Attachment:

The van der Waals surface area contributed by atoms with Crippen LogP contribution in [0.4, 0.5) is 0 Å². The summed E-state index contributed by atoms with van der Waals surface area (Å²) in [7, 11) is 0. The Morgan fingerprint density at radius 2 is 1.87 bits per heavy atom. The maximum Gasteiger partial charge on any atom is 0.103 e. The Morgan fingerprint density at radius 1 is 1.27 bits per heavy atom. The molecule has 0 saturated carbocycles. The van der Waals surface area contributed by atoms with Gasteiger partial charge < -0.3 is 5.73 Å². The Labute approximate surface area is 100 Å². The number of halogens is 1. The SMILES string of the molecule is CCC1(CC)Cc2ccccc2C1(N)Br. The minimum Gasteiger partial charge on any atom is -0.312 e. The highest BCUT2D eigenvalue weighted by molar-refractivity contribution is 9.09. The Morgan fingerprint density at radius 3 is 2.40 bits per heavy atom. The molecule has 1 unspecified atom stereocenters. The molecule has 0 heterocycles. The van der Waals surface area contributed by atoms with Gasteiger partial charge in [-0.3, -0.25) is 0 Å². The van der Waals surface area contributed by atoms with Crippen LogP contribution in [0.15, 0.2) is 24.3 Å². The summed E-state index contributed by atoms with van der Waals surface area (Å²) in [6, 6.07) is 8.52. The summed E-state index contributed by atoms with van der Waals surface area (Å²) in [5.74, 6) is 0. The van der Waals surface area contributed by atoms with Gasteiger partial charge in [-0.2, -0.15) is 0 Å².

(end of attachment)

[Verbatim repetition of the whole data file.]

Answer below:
The van der Waals surface area contributed by atoms with Crippen LogP contribution in [0.4, 0.5) is 0 Å². The summed E-state index contributed by atoms with van der Waals surface area (Å²) in [7, 11) is 0. The Morgan fingerprint density at radius 2 is 1.87 bits per heavy atom. The maximum Gasteiger partial charge on any atom is 0.103 e. The Morgan fingerprint density at radius 1 is 1.27 bits per heavy atom. The molecule has 0 saturated carbocycles. The van der Waals surface area contributed by atoms with Gasteiger partial charge < -0.3 is 5.73 Å². The Labute approximate surface area is 100 Å². The number of halogens is 1. The SMILES string of the molecule is CCC1(CC)Cc2ccccc2C1(N)Br. The minimum Gasteiger partial charge on any atom is -0.312 e. The highest BCUT2D eigenvalue weighted by molar-refractivity contribution is 9.09. The Morgan fingerprint density at radius 3 is 2.40 bits per heavy atom. The molecule has 1 unspecified atom stereocenters. The molecule has 0 heterocycles. The van der Waals surface area contributed by atoms with Gasteiger partial charge in [-0.3, -0.25) is 0 Å². The van der Waals surface area contributed by atoms with Crippen LogP contribution in [0.15, 0.2) is 24.3 Å². The summed E-state index contributed by atoms with van der Waals surface area (Å²) in [6, 6.07) is 8.52. The summed E-state index contributed by atoms with van der Waals surface area (Å²) in [5.74, 6) is 0. The van der Waals surface area contributed by atoms with Gasteiger partial charge in [-0.2, -0.15) is 0 Å².